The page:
Bangkok Post : Recovering from a one-two-punch
The tsunami in Japan and flooding in Thailand left the country’s automotive industry severely battered in 2011, with far-reaching repercussions at home and abroad.
Producers are now starting to recover, helped by an influx of tax-free imported parts and the resumption of supplies of some locally made parts.
However, the higher cost of imported parts will push up car production costs, while local suppliers are expected to raise some of their prices to reflect the cost of restoring their flood-hit factories. It is not clear yet whether these costs will be passed along to vehicle buyers.
Barring any new disruptions, auto production is expected to recover to nearly 100% of normal levels within the first quarter of 2012, said Suparat Sirisuwannangura, president of the Automotive Industry Club at the Federation of Thai Industries.
“Air transport capacity so far has been jammed from carrying parts from Japan to Thailand; some have been forced to be carried by ships,” he said.
The Thai automobile industry this year is expected to produce more than 2 million units, which would put the country into the top 10 among global producers for the first time. the country entered 2011 ranked 13th but fell to 15th as output plunged at year’s end.
The projections for 2012 are based on an assumption that Honda, by far the hardest-hit producer, will not be able to restore full production. However, the missing volume could be offset by eco-cars to be produced by Suzuki and Mitsubishi in 2012 as well as Ford’s compact sedan to be built at its new plant in Rayong.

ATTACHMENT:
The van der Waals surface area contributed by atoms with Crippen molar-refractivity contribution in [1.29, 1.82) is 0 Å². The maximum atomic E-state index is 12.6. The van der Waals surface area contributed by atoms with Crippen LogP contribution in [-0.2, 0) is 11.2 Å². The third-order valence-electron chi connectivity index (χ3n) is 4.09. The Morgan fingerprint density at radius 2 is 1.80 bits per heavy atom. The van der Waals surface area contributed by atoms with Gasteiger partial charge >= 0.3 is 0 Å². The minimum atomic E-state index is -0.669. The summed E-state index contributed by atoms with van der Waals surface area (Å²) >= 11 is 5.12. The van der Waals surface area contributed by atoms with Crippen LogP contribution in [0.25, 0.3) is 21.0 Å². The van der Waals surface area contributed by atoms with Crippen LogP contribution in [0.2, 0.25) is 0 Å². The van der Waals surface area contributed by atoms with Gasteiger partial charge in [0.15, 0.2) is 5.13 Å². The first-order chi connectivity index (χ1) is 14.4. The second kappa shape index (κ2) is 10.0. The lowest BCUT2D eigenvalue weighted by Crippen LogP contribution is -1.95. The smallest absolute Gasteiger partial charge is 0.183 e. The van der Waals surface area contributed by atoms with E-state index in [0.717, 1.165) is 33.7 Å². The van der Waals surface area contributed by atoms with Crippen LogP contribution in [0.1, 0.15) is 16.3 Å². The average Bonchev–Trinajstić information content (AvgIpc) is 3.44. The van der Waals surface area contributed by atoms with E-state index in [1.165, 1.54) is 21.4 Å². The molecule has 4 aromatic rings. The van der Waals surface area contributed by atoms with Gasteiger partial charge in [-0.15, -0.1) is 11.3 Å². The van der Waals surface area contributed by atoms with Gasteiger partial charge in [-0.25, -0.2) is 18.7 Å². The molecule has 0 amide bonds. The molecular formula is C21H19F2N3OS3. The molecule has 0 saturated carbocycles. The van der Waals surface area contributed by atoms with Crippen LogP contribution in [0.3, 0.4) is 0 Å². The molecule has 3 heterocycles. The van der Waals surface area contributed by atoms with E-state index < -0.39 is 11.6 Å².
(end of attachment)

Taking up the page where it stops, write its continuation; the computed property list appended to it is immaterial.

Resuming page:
In addition, Toyota will expand capacity this year at its Ban Pho and Gateway plants in Chachoengsao by 20% each.
The industry also expects consumer sentiment to be lifted by government spending on flood recovery, overall economic stimulus policies, the launch of new car models and the continuing of first-time car buyer incentives.
Domestic sales and exports are each forecast at around 1 million units, but the volatile global economy, especially in the US and EU, could affect Thai exports.
However, auto exports to Europe are only 10% of the total.
The disasters in Japan and Thailand reduced local automobile production in 2011 to an estimated 1.43 million units, about 300,000 below the original target and representing a loss of some 180 billion baht.
Before the floods struck last year, the industry was predicting output in 2012 of between 2.1 million and 2.3 million units. That figure has since been revised down to 2 million.
Questions still surround the ability of Honda to recover, given the massive damage suffered at its plants in Ayutthaya, where the Japanese company had only recently completed an expansion. Reports from Tokyo said the plants may reopen in late April.
The flooding brought other carmakers to a halt as the parts supply was crippled. Toyota’s three plants in Samut Prakan and Chachoengsao were not directly affected but were closed as parts could not be obtained.
Even at the year-end motor expo, Toyota did not take car bookings for fear that it could not meet delivery commitments amid a huge backlog.
The production figures for the final three months of the year underscored the extent of the flood impact _ 49,000 units in October against a forecast of 170,000, 23,000 in November against planned production of 180,000, and 80,000 units in December, half the total expected for that month.
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